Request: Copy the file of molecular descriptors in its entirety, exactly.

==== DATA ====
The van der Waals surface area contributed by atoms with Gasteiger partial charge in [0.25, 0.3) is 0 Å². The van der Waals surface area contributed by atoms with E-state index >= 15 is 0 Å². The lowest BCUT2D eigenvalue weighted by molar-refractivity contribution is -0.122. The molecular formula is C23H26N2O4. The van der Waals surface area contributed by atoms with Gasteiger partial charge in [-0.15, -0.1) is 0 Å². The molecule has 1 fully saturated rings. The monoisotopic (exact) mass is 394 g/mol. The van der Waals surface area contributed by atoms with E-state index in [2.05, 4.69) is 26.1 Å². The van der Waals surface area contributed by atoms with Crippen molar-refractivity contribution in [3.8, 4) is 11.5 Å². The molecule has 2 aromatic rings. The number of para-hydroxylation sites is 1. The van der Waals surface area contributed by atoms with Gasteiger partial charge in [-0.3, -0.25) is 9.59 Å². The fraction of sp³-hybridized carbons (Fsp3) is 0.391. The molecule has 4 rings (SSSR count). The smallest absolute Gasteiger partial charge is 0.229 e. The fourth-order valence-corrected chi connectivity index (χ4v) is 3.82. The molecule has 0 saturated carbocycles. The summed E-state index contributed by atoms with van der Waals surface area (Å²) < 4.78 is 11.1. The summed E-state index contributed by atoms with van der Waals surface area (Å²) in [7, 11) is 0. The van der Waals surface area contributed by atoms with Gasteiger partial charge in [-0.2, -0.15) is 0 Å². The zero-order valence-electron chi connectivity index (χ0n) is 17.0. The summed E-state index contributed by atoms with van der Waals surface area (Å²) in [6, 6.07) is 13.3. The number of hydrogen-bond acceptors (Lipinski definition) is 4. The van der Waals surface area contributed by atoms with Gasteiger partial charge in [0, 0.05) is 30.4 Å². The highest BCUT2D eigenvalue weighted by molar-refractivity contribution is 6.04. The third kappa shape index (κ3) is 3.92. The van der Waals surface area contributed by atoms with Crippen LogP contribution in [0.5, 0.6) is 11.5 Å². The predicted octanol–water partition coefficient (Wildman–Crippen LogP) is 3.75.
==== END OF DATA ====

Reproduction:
The van der Waals surface area contributed by atoms with Gasteiger partial charge in [0.25, 0.3) is 0 Å². The van der Waals surface area contributed by atoms with E-state index >= 15 is 0 Å². The lowest BCUT2D eigenvalue weighted by molar-refractivity contribution is -0.122. The molecular formula is C23H26N2O4. The van der Waals surface area contributed by atoms with Gasteiger partial charge in [-0.15, -0.1) is 0 Å². The molecule has 1 fully saturated rings. The monoisotopic (exact) mass is 394 g/mol. The van der Waals surface area contributed by atoms with E-state index in [2.05, 4.69) is 26.1 Å². The van der Waals surface area contributed by atoms with Crippen molar-refractivity contribution in [3.8, 4) is 11.5 Å². The molecule has 2 aromatic rings. The number of para-hydroxylation sites is 1. The van der Waals surface area contributed by atoms with Gasteiger partial charge in [-0.3, -0.25) is 9.59 Å². The fraction of sp³-hybridized carbons (Fsp3) is 0.391. The molecule has 4 rings (SSSR count). The smallest absolute Gasteiger partial charge is 0.229 e. The fourth-order valence-corrected chi connectivity index (χ4v) is 3.82. The molecule has 0 saturated carbocycles. The summed E-state index contributed by atoms with van der Waals surface area (Å²) < 4.78 is 11.1. The summed E-state index contributed by atoms with van der Waals surface area (Å²) in [7, 11) is 0. The van der Waals surface area contributed by atoms with Gasteiger partial charge in [-0.2, -0.15) is 0 Å². The zero-order valence-electron chi connectivity index (χ0n) is 17.0. The summed E-state index contributed by atoms with van der Waals surface area (Å²) in [6, 6.07) is 13.3. The number of hydrogen-bond acceptors (Lipinski definition) is 4. The van der Waals surface area contributed by atoms with Gasteiger partial charge in [0, 0.05) is 30.4 Å². The highest BCUT2D eigenvalue weighted by molar-refractivity contribution is 6.04. The third kappa shape index (κ3) is 3.92. The van der Waals surface area contributed by atoms with Crippen LogP contribution in [0.5, 0.6) is 11.5 Å². The predicted octanol–water partition coefficient (Wildman–Crippen LogP) is 3.75.